Zulu King in his Mardi Gras Attire

Now despite finding so little written material from Zulu’s early days in my search, I was able to still see a history of the Zulu parade that I would not traditionally have expected to find. At the start of my journey I took the approach of what any college student would do. I went to Google and clicked on their official website. I was to learn that the Zulus came to fruition because a group of friends saw a play that inspired them to create the Krewe that New Orleans knows today. However after that, I wasn’t able to see a more in depth information about the start of the Krewe; eventually I went to different resources than Google.4 In doing so, I was able to find an article that thoroughly talked about the reasoning on why the organization decided to take upon such a display of character as that of the Blackface Minstrel. What I learned was that the Zulu was not the first group to be “blacks putting on blackface.” The pioneers of the inspiration for the Zulu were two black performers: Bert Williams and George Walk who were attempting to change the narrative of black performers as the “coon” or “Darky.” Over the decades of using this caricature to mock the minstrel, “ Zulu has prospered by maintaining blackface masking as an organizational legacy for which no white parading group could now compete.”5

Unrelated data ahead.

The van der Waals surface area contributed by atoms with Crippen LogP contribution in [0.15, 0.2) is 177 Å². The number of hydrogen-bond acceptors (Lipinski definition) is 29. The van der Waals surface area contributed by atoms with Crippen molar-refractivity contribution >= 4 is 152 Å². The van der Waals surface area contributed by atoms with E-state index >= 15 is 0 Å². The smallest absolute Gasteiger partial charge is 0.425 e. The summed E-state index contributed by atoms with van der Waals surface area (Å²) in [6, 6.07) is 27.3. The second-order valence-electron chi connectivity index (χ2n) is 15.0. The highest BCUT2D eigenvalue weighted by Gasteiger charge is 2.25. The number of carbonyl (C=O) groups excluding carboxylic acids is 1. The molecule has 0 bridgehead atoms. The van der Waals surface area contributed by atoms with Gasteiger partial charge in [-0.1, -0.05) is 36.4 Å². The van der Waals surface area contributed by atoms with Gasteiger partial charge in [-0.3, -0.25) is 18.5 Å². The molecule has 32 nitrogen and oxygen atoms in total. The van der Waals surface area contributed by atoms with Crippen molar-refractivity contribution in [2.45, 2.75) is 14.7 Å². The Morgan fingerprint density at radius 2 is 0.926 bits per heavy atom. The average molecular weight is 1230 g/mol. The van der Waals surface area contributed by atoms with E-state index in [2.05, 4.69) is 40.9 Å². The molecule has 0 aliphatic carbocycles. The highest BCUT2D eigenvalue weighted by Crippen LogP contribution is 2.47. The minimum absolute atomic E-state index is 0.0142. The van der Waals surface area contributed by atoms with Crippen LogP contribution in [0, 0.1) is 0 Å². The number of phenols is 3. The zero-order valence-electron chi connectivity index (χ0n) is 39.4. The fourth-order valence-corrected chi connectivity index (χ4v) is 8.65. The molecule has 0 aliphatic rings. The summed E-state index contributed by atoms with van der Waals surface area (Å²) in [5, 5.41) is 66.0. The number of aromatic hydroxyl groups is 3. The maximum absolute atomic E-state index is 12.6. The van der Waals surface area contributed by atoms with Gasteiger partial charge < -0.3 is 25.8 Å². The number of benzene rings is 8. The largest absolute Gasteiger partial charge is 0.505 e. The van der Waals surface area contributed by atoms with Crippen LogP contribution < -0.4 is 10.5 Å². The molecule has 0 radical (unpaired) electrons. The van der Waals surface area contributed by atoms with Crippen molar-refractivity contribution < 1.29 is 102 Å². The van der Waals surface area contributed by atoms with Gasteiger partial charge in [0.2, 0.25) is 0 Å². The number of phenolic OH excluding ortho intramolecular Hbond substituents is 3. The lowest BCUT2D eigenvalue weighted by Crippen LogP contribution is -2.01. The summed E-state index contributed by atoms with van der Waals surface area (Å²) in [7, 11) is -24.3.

Another amazing resource I used was The Amistad Library on the campus of Tulane University. There I  browsed through and collected numerous articles on their microfilm collection of the Louisiana Weekly, knowing that the newspaper company was a black-owned company I knew that I would be able to find more direct attention on the Zulu, and just as I suspected I was right.  From numerous articles, I was able to discover that through the years of protest and boycotts towards the use of blackface in white carnival, this allowed the Zulu to take the spotlight and give a whole new understanding of the mockery of blackface. Instead of showing a disgraceful side of the black community, the members aimed to show that this whole concept was not going to be something the white carnival could freely flaunt on the most famous holiday of the year.